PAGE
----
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  1. example/
  2. lib/
  3. analysis_options.yaml
  9. pubspec.yaml

Use this package when you want to call JavaScript APIs from Dart code, or vice versa.

This package's main library, js, provides annotations and functions that let you specify how your Dart code interoperates with JavaScript code. The Dart-to-JavaScript compilers — dartdevc and dart2js — recognize these annotations, using them to connect your Dart code with JavaScript.

Important: This library supersedes dart:js, so don't import dart:js. Instead, import package:js/js.dart.

A second library in this package, js_util, provides low-level utilities that you can use when it isn't possible to wrap JavaScript with a static, annotated API.


See the Chart.js Dart API for an end-to-end example.


The following examples show how to handle common interoperability tasks.

Calling JavaScript functions

library stringify;

import 'package:js/js.dart';

// Calls invoke JavaScript `JSON.stringify(obj)`.
external String stringify(Object obj);

Using JavaScript namespaces and classes

library maps;

import 'package:js/js.dart';

// Invokes the JavaScript getter ``.
external Map get map;

// The `Map` constructor invokes JavaScript `new google.maps.Map(location)`
class Map {
  external Map(Location location);
  external Location getLocation();

// The `Location` constructor invokes JavaScript `new google.maps.LatLng(...)`
// We recommend against using custom JavaScript names whenever
// possible. It is easier for users if the JavaScript names and Dart names
// are consistent.
class Location {
  external Location(num lat, num lng);

Passing object literals to JavaScript

Many JavaScript APIs take an object literal as an argument. For example:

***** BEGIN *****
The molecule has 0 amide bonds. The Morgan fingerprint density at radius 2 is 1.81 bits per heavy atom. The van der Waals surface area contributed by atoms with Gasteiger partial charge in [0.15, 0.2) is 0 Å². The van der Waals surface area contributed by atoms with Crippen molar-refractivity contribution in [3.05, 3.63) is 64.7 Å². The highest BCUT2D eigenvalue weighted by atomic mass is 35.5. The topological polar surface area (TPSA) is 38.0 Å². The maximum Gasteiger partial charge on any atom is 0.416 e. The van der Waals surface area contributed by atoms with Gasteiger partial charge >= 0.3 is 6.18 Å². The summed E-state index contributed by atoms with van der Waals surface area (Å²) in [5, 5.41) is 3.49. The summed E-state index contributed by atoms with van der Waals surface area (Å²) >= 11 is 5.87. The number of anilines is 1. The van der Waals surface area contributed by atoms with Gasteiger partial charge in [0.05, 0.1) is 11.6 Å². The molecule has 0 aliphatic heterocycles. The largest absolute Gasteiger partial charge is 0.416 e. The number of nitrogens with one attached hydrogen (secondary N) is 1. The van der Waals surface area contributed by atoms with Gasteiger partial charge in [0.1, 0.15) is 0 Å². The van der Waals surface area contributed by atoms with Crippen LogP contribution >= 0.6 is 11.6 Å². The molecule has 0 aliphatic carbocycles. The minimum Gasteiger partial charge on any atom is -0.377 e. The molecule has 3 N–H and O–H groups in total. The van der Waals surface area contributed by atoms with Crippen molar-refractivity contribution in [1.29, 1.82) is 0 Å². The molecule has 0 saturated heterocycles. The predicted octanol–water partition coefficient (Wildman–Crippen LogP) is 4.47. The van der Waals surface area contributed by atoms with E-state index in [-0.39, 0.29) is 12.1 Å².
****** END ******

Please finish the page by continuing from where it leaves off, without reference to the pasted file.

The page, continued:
// JavaScript
printOptions({responsive: true});

If you want to use printOptions from Dart a Map<String, dynamic> would be “opaque” in JavaScript.

Instead, create a Dart class with both the @JS() and @anonymous annotations.

library print_options;

import 'package:js/js.dart';

void main() {
  printOptions(Options(responsive: true));

external printOptions(Options options);

class Options {
  external bool get responsive;

  // Must have an unnamed factory constructor with named arguments.
  external factory Options({bool responsive});

Making a Dart function callable from JavaScript

If you pass a Dart function to a JavaScript API as an argument, wrap the Dart function using allowInterop() or allowInteropCaptureThis().

To make a Dart function callable from JavaScript by name, use a setter annotated with @JS().

library callable_function;

import 'package:js/js.dart';

/// Allows assigning a function to be callable from `window.functionName()`
external set _functionName(void Function() f);

/// Allows calling the assigned function from Dart as well.
external void functionName();

void _someDartFunction() {
  print('Hello from Dart!');

void main() {
  _functionName = allowInterop(_someDartFunction);